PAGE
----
Enjoy the Taste and Health Benefits of Organic Basil

organic basilBasil. It’s that palate-pleasing herb that’s probably in a bottle on your spice rack or in a freshly-picked bundle in your refrigerator. It’s been used for thousands of years to season food, treat stomach aches and colds, and even help control blood sugar levels and reduce stress.

And in organic-form, like it’s grown in the greenhouse at Early Morning Harvest, it’s even healthier.

“Basil is healthy for you,” says Kathleen Zelman, a registered nutritionist and spokesperson for the American Academy of Nutrition and Dietetics. “It has virtually no calories, no fat, and lots of vitamins and minerals.”

Consider organic basil one of the most flavorful and nutrient-packed herbs in your kitchen. After all, the word basil comes from the Greek word basileus, which means KING. But before you whip up organic basil-laced, mouth-watering recipes like Tomato Bruschetta, Artichoke and Spinach Dip, Baked Salmon, or even something as simple as Basil-Seasoned Oven Roasted Potatoes, there’s one thing you should know.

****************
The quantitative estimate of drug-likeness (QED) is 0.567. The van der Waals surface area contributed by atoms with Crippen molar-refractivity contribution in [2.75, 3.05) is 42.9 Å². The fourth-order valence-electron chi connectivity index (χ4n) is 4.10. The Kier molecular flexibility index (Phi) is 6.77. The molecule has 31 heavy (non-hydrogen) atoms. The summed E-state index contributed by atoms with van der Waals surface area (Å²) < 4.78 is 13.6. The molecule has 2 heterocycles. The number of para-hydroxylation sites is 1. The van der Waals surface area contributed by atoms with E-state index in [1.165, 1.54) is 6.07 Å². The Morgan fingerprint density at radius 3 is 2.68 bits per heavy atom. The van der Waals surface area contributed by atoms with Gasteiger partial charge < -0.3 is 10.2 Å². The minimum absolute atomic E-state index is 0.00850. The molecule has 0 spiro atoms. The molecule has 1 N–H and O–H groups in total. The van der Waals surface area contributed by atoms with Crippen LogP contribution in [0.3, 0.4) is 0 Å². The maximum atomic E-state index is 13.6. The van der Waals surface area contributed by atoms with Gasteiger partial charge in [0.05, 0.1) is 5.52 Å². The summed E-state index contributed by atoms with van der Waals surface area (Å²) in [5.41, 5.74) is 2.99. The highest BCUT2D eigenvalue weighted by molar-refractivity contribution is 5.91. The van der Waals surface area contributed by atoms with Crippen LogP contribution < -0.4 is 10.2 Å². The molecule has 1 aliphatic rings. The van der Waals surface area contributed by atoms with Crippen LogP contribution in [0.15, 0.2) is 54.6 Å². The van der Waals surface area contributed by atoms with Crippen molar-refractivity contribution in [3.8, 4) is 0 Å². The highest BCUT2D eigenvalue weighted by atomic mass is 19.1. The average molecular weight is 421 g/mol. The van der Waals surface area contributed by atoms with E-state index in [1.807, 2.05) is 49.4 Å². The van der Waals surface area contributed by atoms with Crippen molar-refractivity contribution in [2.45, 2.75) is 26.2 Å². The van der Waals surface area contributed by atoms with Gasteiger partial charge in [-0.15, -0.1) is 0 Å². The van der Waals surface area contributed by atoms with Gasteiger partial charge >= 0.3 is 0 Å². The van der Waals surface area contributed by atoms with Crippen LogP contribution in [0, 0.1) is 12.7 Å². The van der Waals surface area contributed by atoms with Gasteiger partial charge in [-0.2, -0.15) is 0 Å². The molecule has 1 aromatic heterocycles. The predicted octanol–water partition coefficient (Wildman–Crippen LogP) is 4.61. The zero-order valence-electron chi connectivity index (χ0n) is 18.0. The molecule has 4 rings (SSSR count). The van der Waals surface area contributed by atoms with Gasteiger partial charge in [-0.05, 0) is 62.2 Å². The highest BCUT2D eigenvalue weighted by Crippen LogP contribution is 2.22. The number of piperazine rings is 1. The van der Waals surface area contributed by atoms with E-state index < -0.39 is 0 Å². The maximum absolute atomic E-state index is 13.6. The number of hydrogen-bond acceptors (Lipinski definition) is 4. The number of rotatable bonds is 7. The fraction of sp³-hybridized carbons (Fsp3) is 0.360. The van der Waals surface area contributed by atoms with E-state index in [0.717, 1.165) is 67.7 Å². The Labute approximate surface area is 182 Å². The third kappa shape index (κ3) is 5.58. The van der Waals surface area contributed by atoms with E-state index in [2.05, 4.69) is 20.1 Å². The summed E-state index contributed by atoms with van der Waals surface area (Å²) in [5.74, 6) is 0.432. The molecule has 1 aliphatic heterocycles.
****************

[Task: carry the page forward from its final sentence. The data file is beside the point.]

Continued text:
Cooking with Basil
“When you cook with basil, try to put it in at the very end of cooking,” says Zelman. “The actual cooking process will destroy some of the flavor. It’s one of those herbs you toss in at the last minute, as opposed to putting it in the oven with all the other ingredients.”

Storage Tips for Basil
You can pick your own organic basil in the greenhouse at Early Morning Harvest. If you’re planning to cook with it right away, just toss it with the other ingredients in the oven or the pan near the end of cooking. If you want to keep fresh basil around a while, trim the stems, and put them in water. Then cover the container loosely. Many herbs store better in the refrigerator, but basil lasts longer when it’s stored at room temperature.

If you want to make your own dried organic basil, let the leaves air-dry for about two weeks. Then chop or crumble the dried leaves into tiny bits and store zippered-plastic bag or air-tight container.

Head on out to Early Morning Harvest for some organically-grown basil, and you’ll also find leafy greens like spinach, kale, and other herbs fresh and ready to eat.